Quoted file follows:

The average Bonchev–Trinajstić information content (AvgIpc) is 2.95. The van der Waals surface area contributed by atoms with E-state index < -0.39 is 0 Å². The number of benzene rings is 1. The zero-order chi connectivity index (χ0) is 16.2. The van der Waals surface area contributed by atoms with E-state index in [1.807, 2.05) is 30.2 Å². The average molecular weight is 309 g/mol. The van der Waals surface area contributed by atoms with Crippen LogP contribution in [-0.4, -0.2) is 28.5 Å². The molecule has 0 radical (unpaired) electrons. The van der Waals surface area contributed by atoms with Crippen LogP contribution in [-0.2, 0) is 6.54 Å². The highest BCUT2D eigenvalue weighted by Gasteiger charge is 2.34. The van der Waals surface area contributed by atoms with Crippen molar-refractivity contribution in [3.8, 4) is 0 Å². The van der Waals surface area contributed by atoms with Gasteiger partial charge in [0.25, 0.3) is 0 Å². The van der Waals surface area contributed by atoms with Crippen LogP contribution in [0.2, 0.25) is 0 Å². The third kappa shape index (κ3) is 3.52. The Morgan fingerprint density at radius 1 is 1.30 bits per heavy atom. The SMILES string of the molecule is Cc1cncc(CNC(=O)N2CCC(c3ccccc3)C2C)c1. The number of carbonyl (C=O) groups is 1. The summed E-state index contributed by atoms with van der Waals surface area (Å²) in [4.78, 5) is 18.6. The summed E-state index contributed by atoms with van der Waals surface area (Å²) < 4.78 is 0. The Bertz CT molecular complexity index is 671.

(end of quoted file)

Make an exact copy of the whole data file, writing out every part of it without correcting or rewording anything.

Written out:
The average Bonchev–Trinajstić information content (AvgIpc) is 2.95. The van der Waals surface area contributed by atoms with E-state index < -0.39 is 0 Å². The number of benzene rings is 1. The zero-order chi connectivity index (χ0) is 16.2. The van der Waals surface area contributed by atoms with E-state index in [1.807, 2.05) is 30.2 Å². The average molecular weight is 309 g/mol. The van der Waals surface area contributed by atoms with Crippen LogP contribution in [-0.4, -0.2) is 28.5 Å². The molecule has 0 radical (unpaired) electrons. The van der Waals surface area contributed by atoms with Crippen LogP contribution in [-0.2, 0) is 6.54 Å². The highest BCUT2D eigenvalue weighted by Gasteiger charge is 2.34. The van der Waals surface area contributed by atoms with Crippen molar-refractivity contribution in [3.8, 4) is 0 Å². The van der Waals surface area contributed by atoms with Gasteiger partial charge in [0.25, 0.3) is 0 Å². The van der Waals surface area contributed by atoms with Crippen LogP contribution in [0.2, 0.25) is 0 Å². The third kappa shape index (κ3) is 3.52. The Morgan fingerprint density at radius 1 is 1.30 bits per heavy atom. The SMILES string of the molecule is Cc1cncc(CNC(=O)N2CCC(c3ccccc3)C2C)c1. The number of carbonyl (C=O) groups is 1. The summed E-state index contributed by atoms with van der Waals surface area (Å²) in [4.78, 5) is 18.6. The summed E-state index contributed by atoms with van der Waals surface area (Å²) < 4.78 is 0. The Bertz CT molecular complexity index is 671.